Opposition to the PCC election – Mass Abstention

Today, the 15th November, in England and Wales there will be a elections for the new Police and Crime Commissioners; the first ever elections. We are told the PCCs will provide us with a voice and that they are a new layer of democracy. The police authorities drawn from local councils are however to be abolished.

Commissioners and the process set up to choose them are widely seen as a waste of time and resources. It is likely there will be mass abstentions as voting figures are predicted to be no more than 20%.

In present day capitalism, democracy is the merest of fig leaves. In order to give a pretence of public scrutiny to the planned privatisation of the police, the charade of police commissioner elections is due to take place. This is a time when there are cuts in police services, the destruction of the public service ethos in the police force and the handing over of policing to private security companies. There is now a need for a “save our police” campaign.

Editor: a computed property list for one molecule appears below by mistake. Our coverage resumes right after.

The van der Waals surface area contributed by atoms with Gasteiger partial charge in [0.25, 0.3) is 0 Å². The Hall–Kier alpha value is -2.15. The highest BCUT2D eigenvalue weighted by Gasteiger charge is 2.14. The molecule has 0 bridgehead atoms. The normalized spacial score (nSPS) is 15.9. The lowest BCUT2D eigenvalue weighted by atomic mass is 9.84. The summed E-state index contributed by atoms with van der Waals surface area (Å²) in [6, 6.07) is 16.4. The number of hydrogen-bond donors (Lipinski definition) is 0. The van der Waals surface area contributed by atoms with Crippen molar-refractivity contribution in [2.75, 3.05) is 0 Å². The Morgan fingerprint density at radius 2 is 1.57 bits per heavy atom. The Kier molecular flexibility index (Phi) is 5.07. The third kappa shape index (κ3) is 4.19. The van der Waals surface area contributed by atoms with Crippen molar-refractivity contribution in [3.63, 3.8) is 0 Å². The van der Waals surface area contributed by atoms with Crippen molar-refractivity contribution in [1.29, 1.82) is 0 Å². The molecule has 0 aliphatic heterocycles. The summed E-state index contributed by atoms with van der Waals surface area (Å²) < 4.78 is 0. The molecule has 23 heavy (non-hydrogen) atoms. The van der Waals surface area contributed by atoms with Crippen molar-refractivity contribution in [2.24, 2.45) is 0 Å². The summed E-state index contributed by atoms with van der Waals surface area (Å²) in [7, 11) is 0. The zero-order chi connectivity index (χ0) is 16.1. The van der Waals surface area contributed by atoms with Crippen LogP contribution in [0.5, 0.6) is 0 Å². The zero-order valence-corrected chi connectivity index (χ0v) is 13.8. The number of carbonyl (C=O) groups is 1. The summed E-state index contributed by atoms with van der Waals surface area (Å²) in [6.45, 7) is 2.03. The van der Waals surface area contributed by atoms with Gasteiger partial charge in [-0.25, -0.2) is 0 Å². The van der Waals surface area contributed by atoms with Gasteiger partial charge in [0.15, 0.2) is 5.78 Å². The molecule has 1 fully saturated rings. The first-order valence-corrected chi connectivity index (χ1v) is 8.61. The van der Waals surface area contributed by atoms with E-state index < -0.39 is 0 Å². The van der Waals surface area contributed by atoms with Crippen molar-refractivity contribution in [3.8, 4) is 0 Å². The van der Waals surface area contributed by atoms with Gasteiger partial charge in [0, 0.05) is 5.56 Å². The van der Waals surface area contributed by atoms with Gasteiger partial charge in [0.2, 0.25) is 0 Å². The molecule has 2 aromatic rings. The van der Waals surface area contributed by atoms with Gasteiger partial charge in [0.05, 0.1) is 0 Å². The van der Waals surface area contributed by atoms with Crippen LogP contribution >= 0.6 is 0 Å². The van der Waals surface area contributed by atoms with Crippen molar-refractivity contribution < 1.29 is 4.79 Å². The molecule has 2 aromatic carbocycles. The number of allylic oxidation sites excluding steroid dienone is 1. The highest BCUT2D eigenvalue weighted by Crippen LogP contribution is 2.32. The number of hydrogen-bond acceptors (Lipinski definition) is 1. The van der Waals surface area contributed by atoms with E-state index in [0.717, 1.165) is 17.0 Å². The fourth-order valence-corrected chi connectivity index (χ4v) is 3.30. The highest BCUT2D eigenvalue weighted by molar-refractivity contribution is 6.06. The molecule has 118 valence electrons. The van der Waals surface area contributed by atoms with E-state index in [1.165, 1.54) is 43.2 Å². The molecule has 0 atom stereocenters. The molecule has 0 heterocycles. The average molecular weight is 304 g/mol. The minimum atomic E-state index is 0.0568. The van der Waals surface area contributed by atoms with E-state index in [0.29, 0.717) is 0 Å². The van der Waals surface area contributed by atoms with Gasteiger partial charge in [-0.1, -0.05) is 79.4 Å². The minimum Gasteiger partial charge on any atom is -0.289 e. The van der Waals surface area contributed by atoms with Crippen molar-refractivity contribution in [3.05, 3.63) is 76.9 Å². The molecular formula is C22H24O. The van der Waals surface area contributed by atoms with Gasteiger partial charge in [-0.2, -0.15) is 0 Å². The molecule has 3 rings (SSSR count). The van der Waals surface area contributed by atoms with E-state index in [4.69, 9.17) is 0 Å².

When the candidates papers were due to come out, UNISON which represents police support workers called on those standing to ‘come clean’ on any plans for privatisation of the police service.

Ian Blair, a previous head of the Metropolitan Police called for a boycott of the election. The government’s response, in the words of “Justice” minister Chris Grayling, was to say this advice was “silly”.

In the USA elections for commissioners and sheriffs can bring out populism and bigotry in equal measure, some candidates stand on thinly veiled racist tickets, or on promises to execute particular individuals. Do the ConDem government wish to sink to these low standards?

In these changes to the running of police services we are told the Police Commissioner will have no say on day to day operational matters this is supposed to stay with the Chief Constable. However in setting the budgets the PCC will make decisions that profoundly effect the service. This will give rise to constitutional wrangles. Despite all the commissioner will have no say on the total police budget nor will they be in a position to stop privatisation or any other aspect of government criminal justice or social policing policies.

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